CHICAGO, Ill. (Ivanhoe Newswire) — May is Arthritis Awareness month and hip dysplasia is one of the leading causes of hip arthritis. Hip dysplasia is a condition where the ball and socket joint of the hip does not properly form in utero or throughout childhood. Currently every newborn in the U.S. is examined for hip dysplasia, but if not properly diagnosed and treated, hip problems can arise years or even decades later. Ivanhoe has details on how doctors are preserving patients’ hips and reducing their need for a later hip replacement.
Forty-one-year-old Dot Lambsheadroche works out to keep her bones healthy and strong. But growing up, that was not always easy. As a baby Dot was diagnosed with hip dysplasia.
“They caught mine when I was about 14 months when I was trying to walk,” shared Dot.
Surgery and a full-body cast helped correct Dot’s hip dysplasia. But 40 years later, Dot’s hips were bothering her so much that even walking became a hassle.
“My quality of life was such as that I was no longer able to walk. So, it became this ridiculous thing where the family would walk and then mom would drive,” Dot explained.
She tried acupuncture, massage, physical therapy, and nothing worked.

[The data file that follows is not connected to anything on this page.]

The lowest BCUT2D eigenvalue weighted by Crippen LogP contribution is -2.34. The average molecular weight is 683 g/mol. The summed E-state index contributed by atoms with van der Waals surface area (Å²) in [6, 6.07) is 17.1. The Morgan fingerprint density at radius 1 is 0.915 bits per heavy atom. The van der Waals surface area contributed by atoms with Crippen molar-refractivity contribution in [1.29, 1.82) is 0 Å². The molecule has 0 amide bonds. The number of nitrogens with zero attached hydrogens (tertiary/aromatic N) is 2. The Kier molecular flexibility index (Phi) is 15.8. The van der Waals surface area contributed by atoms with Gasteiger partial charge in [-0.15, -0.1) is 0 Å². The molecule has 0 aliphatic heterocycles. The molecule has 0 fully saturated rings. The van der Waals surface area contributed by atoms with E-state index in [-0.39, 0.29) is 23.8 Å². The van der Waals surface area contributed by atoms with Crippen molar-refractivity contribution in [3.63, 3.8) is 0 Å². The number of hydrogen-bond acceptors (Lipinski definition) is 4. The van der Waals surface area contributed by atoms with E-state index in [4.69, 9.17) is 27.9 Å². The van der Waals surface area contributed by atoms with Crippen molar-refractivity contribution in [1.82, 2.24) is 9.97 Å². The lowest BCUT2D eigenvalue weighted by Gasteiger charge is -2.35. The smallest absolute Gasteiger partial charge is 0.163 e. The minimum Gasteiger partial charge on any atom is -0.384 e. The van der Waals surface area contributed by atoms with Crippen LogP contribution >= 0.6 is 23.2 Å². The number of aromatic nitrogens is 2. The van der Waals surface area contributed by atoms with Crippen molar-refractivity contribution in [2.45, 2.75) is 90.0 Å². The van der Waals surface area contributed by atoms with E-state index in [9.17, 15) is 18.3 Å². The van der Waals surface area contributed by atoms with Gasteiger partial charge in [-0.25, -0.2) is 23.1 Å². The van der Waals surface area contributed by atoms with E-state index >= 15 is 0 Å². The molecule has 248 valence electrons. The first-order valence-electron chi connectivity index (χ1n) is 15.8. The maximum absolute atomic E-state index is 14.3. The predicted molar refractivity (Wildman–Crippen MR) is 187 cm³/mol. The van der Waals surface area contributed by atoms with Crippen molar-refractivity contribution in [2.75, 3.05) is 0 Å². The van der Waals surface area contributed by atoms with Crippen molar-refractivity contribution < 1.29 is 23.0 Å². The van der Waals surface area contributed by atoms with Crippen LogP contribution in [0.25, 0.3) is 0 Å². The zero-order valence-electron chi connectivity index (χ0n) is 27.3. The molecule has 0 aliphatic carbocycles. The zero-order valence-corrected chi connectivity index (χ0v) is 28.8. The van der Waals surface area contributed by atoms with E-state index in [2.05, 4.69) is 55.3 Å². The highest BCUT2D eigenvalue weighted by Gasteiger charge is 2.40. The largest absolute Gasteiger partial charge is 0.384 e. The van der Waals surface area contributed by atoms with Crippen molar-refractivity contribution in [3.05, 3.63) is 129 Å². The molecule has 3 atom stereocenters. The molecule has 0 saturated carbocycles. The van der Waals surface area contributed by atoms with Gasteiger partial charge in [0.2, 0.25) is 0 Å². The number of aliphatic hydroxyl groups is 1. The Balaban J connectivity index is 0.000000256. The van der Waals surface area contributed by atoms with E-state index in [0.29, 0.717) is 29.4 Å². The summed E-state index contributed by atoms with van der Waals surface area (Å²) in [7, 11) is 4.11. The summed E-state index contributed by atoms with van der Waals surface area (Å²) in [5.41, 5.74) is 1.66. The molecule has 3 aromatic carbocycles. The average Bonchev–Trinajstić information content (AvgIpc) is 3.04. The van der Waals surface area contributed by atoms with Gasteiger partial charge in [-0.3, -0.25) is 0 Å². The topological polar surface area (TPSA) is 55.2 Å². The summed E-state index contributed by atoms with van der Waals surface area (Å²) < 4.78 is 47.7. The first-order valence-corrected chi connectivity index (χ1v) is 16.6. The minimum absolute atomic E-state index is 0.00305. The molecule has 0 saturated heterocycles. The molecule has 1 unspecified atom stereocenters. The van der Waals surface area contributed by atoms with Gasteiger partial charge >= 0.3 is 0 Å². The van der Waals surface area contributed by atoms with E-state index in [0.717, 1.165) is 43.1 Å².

“The reason why it’s a problem is it’s one of the leading causes of hip arthritis,” said Joel Williams, MD, a hip surgeon & orthopedic trauma for Midwest Orthopaedics at Rush.
Dr. Williams recommended a periacetabular osteotomy, or PAO surgery.
“That procedure is designed to make some cuts around the hip socket and position it to a more normal location,” Dr. Williams stated.
The surgery decreases hip pain, improves hip function, and stops the damage occurring inside the joint that can lead to hip arthritis over time.
Dr. Williams continued, “The main purpose is to preserve the hip joint for as long as possible.”
For Dot, who had the surgery, that was good news.
“My pain is significantly less. I got to keep my joint,” smiled Dot.
Now this mother of three is able to keep up with her kids.
One in ten hip replacements are because of hip dysplasia. Hip dysplasia is more common in girls than in boys and some risk factors for hip dysplasia includes being the first born and being born breeched.
Contributors to this news report include: Milvionne Chery, Producer; Roque Correa, Editor; and Kirk Manson, Videographer.